Rosier Gallery is pleased to present the more than 70 large-scale photographs in Tom Jacobi's Grey Matter(s) from October 13, 2016 – February 14, 2017. The artist created these images during the twilight hours on six continents – North America, South America, Europe, Africa, Australia and Antarctica -- over two years. Hirmer Publishers released a book on the series, also titled “Grey Matter(s)”, including a forward by the rock musician and photographer Bryan Adams, in August of this year. This exhibition marks the first time Rosier Gallery has shown the artist's work.
Tom Jacobi’s Grey Matter(s) focuses on remote, mystical, timeless locations that have been shaped by nature over thousands of years. We’re surprised and intrigued by these fascinating images captured at such widely disparate sites as Namibia’s stark Deadvlei clay pan, Western Australia’s dramatic natural rock formations, New Zealand’s Otago Coast with its perfectly round moeraki boulders of Maori lore and western Iceland’s Krikjufell Mountain. When they slowly slide into the darkness of night or re-emerge at dawn from the realm of shadows, those landscapes seem like mystical enactments from some other world.
The time from dusk to dawn has fascinated human beings from the very beginning. We have long been drawn to the purity and spirituality of that colorless time. We hear that Jesus Christ was born and resurrected at night, the prophet Muhammad saw the angel Gabriel while he was sleeping and Buddha found enlightenment at dawn. While we often hear of striving for the light, perhaps we really are children of the twilight.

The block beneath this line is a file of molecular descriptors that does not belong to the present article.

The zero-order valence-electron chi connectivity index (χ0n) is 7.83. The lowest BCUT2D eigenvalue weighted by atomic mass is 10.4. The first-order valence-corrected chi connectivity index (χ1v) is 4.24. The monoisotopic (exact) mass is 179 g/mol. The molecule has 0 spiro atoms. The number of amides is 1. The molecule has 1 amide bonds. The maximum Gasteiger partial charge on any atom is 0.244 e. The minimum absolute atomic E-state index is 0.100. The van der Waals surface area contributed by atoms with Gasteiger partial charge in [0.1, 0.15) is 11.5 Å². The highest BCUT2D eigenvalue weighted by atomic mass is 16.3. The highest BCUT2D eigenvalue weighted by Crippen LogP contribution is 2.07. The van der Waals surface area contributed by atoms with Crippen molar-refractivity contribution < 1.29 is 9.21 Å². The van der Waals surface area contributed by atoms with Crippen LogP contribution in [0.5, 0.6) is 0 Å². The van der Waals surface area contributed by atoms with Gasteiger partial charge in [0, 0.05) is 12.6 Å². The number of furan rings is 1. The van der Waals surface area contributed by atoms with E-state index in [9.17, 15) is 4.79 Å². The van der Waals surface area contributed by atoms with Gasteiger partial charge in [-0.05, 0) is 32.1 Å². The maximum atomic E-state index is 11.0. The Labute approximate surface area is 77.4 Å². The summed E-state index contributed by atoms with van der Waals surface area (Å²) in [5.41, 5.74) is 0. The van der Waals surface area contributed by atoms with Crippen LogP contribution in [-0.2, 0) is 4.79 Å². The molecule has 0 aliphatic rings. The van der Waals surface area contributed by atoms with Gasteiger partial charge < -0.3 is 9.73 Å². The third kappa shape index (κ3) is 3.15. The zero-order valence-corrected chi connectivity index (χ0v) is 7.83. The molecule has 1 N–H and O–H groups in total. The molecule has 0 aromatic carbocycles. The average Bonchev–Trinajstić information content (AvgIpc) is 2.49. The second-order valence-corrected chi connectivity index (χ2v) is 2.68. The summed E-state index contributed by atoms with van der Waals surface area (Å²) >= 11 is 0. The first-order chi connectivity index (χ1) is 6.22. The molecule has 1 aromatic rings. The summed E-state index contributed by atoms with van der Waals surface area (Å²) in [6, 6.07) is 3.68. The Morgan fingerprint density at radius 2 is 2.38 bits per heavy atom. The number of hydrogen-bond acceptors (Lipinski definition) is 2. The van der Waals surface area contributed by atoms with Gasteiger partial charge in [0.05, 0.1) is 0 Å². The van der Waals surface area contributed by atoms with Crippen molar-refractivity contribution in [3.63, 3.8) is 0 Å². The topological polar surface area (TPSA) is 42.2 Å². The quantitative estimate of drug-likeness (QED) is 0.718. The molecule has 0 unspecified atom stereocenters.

Colors simply are reflected light assembled and understood in that place within us also called “Grey Matter.” No light, no colors. By photographing these archaic, mystical places before dawn and after dusk, color’s overwhelming distraction is removed and only the essence remains. Isn’t this precisely the magic to which we strive in our contemporary too bright, too loud, too fast civilization? Tom Jacobi creates for us this special calming, reflective respite. Washed in these sublime, meditative grey tones, the planet seems to find peace, just like it might have done during that long time before our existence.
Tom Jacobi started photographing at age 15, was hired as a photographer for the renowned news agency Sven Simon at 20, and a year later became Stern magazine’s youngest ever staff photographer. In his seventeen year career with Stern, Tom Jacobi served as the magazine’s creative director and was appointed as a member of the German Art Directors Club. He also published the quarterly book series Stern Fotografie and founded the monthly magazine View and became its first editor-in-chief. In 2014, the artist started working on Grey Matter(s) and in 2016 the series earned him the Moscow International Foto Award’s “Photographer of the Year” designation. Tom Jacobi was born in Bonn, Germany in 1956 and currently lives and works in Hamburg, Germany.